One of the tips to staying healthy involves incorporating activities or games that are fun and lighthearted enough so that it’s never a chore. That’s why you might want to try pickleball. Originating in the 1960s, pickleball started as a lighthearted backyard sport and steadily evolved to a much larger phenomenon. Combining elements of tennis, Ping-Pong, and badminton, this game can be enjoyed in groups of two or four. Rumor has it that pickleball’s name originated from the creator’s dog. But Joel Pritchard, the sport’s early pioneer, has said it got its name because it reminded him of a “pickle boat,” a term used in rowing for designated teams.
Pickleball rules mirror other racquet sports with some alterations. If you are interested in learning to play, there are nets and pieces you can easily purchase and set up in your own yard. Though it started small, pickleball is now a global activity that will likely be enjoyed for decades to come.
Similar to tennis, there is a net dividing a court in half. Each side of the court is divided into three sections. The non-volley zone takes up 7 feet on either side of the net, and directly beyond it are a right and left service court. Each player holds a paddle, usually crafted with wood or other synthetics. The paddles are more similar to Ping-Pong paddles than tennis racquets. The balls are a polymer material and have 26-40 perforations all around.
Game play occurs either one-on-one or two-on-two. The court itself is about the same size as a badminton court with dimensions of about 20 by 44 feet. The court is also striped much like a badminton court. Strategically, each player mirrors their opponent to continue the volley as long as possible and attempt to initiate faults.
Once you are practiced, each match is quite fast paced. Fortunately, pickleball rules are fairly straightforward. Each round starts with a serve. The server stands at the baseline at the very back of the court and sends the ball over the net with an underhand stroke. The serve is aimed diagonally to the opponent’s service court. Then, the teams volley. Only the serving side can score a point. The round comes to an end when a fault is committed.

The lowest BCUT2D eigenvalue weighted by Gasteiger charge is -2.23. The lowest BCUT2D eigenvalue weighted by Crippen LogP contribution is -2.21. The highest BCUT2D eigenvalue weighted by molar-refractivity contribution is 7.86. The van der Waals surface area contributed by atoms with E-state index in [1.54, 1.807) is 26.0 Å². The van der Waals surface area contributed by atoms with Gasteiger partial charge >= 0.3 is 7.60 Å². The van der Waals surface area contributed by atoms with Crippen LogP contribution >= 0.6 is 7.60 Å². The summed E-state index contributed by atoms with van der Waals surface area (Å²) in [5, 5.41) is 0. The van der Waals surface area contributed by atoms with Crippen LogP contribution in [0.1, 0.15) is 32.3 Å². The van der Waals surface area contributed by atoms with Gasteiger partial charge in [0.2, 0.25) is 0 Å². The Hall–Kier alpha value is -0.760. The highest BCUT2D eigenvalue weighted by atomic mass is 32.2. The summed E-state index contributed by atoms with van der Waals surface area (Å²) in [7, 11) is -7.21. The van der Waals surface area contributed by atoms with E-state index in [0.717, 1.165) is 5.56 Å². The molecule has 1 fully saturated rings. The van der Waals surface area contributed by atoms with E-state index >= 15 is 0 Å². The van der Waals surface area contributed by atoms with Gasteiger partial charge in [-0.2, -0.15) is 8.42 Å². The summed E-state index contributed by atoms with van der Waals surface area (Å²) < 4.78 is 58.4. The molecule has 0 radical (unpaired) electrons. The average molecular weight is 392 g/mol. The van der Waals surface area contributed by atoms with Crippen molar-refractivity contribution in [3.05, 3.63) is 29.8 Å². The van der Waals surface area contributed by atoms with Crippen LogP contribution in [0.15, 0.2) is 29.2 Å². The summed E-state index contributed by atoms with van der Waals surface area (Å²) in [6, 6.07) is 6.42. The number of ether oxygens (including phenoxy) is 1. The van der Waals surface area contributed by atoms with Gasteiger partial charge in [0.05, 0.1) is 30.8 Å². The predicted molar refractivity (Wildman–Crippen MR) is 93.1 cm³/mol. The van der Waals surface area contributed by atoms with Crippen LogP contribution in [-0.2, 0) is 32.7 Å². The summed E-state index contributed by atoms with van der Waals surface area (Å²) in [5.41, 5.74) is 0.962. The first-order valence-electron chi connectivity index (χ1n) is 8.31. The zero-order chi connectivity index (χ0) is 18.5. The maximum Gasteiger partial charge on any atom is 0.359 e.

Faults can occur a number of ways. Not hitting the ball beyond the net, or hitting the ball out of bounds count as faults. If you don’t hit the serve into the other team’s diagonal service court or fail to hit the ball before the second bounce on the other side of the net, those are also faults.
The first team to reach 11 points is declared the winner as long as they are leading by at least two points. If the game is tied 10 to 10, the game is continued until one team holds a lead of two points, winning the game.
As with many sports, pickleball is subject to evolutions and differing styles of play. One incredible adaptation of the game shows marvelous inclusion of those with different capabilities. Para-pickleball in particular is a favored variation that is enjoyed today. It also is called adaptive or wheelchair pickleball because of the alternative rules enforced.
Though most of the methods of play are largely the same, those playing in wheelchairs understand that the wheelchair itself qualifies as part of the player’s body. There are two bounces permitted between volleys instead of one, although a player serving in a wheelchair must be stationary. Integrated games can be played with both standing and seated players, although each party must comply with the parameters assigned to seated and standing positions.
Whether it is played competitively, locally, or as a fun backyard pastime, pickleball is here to stay. Pickleball has spread globally and is played not just in the U.S., but in Canada and Asia, as well. It is an excellent introductory sport with tournaments and exhibitions held annually. If you are new to the game, just remember that practice makes perfect. Learning how to move your body in conjunction with the paddle is the hardest part. The game moves quickly and resets just as fast. With time and a good teammate, you’ll be able to make a racquet of your own.
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